But not everything can be seen.

I love my iphone camera and Instagram, just as I loved my old point-and-shoot cameras, the first battery-operated Kodak camera that preceded them, and the old photo albums and scrapbooks I used to keep. I love capturing beauty, light, life and landscapes through the lens to share with others in real time (or to keep for myself for later viewing on a rainy day).

But not everything can be shown.

I love watching dance, acrobatics, gymnastics, the Olympics and all the movement arts that display the limitless abilities of our majestic bodies. I love gasping in awe when a body defies gravity, sighing with relief when someone lands on their feet, yearning from every cell in my body to dance and move my hips, and feel the spring of foot against floor the way those who have trained their bodies through relentless practice do with grace and ease. I can imagine how it would feel in my own body because yoga has connected me with my movement centre, the inner dancer who has always been there.

But not everything is meant to be performed.

And because I have no interest in harming myself to achieve something my limbs are not ready for (and may not ever have been designed to do) in an attempt to emulate what has come before or imitate what might appear on the cover of a yoga magazine, I have to remind myself to keep my practice inside.  This is and has been my yoga philosophy since injuring myself during practice over seven years ago: Focus on the feeling, not the display. Go for the subtle, not the intense. Use yoga to heal, not to harm. Listen, don’t look. Practice for me and no one else. Because yoga is not for show.

The above is a little ‘matifesto’ (I believe this term was coined by the clever Alexandra Franzen) I wrote to myself last year following an experience doing yoga in a display window for a popular yoga clothing brand (more on that below). It is something I have to revisit from time to time to keep my practice safe and to keep my teaching sincere. While the physical practice of yoga asana can challenge our bodies as it invites our fascial matrix (connective tissue) to bend, fold, twist, turn, and lengthen in the way a dancer’s body does effortlessly, the ability to practice difficult poses is NOT criteria for being a ‘yogi.’ And while becoming more flexible and bouncy in our bodies can inspire us to be more expressive and more daring with our movement, there is a fine line to cross before pushing it too far to the extreme. What is essential to practice yoga is the abandonment of any kind of perfectionism, the self-discipline to go only so deep into a pose to trigger subtle sensations, a willingness to listen, a commitment to being patient, and a certain amount of humility or humbleness to keep at one with the true aim of yoga practice, which has little to do with what you look like.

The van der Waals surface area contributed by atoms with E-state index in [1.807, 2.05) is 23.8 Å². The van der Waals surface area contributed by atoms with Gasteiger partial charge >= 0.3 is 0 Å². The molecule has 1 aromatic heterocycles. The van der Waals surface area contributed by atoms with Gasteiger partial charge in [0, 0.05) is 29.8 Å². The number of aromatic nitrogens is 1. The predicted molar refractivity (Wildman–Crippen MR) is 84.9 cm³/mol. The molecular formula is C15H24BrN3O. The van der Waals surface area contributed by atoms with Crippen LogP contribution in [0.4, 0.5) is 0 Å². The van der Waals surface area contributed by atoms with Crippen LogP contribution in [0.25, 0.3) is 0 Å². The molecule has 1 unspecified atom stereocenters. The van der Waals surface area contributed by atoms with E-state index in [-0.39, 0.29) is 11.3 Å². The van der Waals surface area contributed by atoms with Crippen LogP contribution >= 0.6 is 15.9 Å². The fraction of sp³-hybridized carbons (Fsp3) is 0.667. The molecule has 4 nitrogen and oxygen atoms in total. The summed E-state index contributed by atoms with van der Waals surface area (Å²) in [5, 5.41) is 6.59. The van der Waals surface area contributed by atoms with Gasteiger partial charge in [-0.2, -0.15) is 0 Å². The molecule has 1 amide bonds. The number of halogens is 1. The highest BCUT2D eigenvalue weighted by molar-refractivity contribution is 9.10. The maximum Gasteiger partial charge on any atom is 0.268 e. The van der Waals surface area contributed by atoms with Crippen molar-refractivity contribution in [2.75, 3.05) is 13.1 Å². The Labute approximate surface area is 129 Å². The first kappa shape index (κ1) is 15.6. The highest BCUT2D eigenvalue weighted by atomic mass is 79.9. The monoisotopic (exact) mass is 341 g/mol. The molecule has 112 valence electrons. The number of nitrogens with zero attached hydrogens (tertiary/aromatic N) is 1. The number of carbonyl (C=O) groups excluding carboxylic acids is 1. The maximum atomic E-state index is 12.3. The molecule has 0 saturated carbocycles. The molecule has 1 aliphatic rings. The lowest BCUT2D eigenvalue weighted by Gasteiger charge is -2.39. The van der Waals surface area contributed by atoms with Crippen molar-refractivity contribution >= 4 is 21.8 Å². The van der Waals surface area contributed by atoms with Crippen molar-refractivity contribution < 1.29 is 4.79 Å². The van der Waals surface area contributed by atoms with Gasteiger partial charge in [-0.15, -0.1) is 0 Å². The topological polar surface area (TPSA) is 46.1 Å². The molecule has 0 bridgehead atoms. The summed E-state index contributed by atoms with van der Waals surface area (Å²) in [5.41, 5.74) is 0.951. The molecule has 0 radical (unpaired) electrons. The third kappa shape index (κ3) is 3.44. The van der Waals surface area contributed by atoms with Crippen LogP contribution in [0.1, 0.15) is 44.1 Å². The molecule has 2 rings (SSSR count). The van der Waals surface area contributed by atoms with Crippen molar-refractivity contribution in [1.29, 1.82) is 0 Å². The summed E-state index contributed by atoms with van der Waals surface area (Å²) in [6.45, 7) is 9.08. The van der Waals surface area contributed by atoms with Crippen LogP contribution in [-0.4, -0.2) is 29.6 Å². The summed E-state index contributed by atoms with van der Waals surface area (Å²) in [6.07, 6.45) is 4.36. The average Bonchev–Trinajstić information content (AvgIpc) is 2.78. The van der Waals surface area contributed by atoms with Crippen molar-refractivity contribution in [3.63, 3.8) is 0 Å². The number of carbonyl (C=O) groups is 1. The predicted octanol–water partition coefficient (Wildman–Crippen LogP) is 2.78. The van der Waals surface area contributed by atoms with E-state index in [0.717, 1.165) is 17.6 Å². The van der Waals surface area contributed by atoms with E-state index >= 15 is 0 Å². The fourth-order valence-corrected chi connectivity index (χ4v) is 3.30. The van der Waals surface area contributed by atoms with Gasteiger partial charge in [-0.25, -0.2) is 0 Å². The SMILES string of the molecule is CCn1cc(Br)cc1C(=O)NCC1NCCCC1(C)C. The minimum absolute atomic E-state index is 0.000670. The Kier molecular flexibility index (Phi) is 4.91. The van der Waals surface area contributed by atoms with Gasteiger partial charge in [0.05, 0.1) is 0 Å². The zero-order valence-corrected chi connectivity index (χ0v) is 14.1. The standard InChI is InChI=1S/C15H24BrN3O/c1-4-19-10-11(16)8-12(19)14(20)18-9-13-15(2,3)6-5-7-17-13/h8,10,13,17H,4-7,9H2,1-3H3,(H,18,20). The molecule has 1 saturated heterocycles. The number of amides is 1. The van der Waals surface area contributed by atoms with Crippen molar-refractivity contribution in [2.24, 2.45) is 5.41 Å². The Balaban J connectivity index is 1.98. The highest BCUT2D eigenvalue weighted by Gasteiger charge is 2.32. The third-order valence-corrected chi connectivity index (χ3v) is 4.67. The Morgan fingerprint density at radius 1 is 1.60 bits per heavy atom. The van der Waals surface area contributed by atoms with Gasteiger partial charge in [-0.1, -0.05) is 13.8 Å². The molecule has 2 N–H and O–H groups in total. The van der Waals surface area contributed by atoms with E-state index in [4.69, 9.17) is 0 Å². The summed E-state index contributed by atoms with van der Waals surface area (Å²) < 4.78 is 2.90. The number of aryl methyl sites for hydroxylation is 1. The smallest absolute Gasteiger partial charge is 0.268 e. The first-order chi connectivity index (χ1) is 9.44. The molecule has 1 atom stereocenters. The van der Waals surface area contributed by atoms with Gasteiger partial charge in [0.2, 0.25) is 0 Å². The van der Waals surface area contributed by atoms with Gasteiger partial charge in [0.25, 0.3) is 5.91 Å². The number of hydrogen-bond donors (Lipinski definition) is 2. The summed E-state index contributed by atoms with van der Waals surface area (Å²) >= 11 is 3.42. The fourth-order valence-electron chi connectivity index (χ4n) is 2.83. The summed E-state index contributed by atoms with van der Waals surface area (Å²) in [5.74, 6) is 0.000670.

I once read an article somewhere that said the sign of a good yoga teacher is someone who shares, doesn’t show. It rang so true but I also thought, what a challenge! Could I explain movement to someone without demonstration or synchronization of my movement with theirs?

Yes. And perhaps more profoundly so.

I’ve been teaching large, flow-style studio yoga classes for almost four solid years now and over this time I have slowly developed my yoga teaching voice – its cadence, its clarity, and its connection with ‘the moves.’ I have also developed an awareness of the vast variety of people who come to practice yoga, their physical limitations, hang-ups and insecurities. They are mostly shy, like I was, but a little voice has told them yoga may hold an answer they’ve been seeking, may bring relief to an aching body that just wants to dance, and so they have braved the first step of walking into the classroom. And would my way of encouraging them be to lift myself up into a challenging arm balance or flip myself upside down in an inversion? To show off rock-hard abs and a Lycra clad body? No. Why? Because while that may motivate some, it would probably scare off others who can’t even imagine reaching their toes with their fingertips. I like to ease my students into their practice. I love teaching beginners (who naturally have the essential ‘beginners mind’) because they are willing to take it slow. My number one goal in teaching is to have everyone leave the classroom feeling good, feeling calmer, warmer and more alive in their bodies, not deflated, achy, or worried they may have hurt themselves. I’ve been there. Many times. And it’s a discouraging place.

I’ve probably led you to think I teach in a cloak curled up in a ball in the middle of the classroom, but in fact I do wear figure fitting yoga clothes and demonstrate some of the postures because, in the beginning, it does help to see. During my training my teachers explained to me the different levels or ‘limbs’ of yoga – they start with the physical and evolve into the deeper, yet more subtle practice of meditation. The physical is the entry point into the less tangible world of eliminating one’s inner chatter to find inner peace. We have to start with what we can see and then we can move on to address those things we can’t.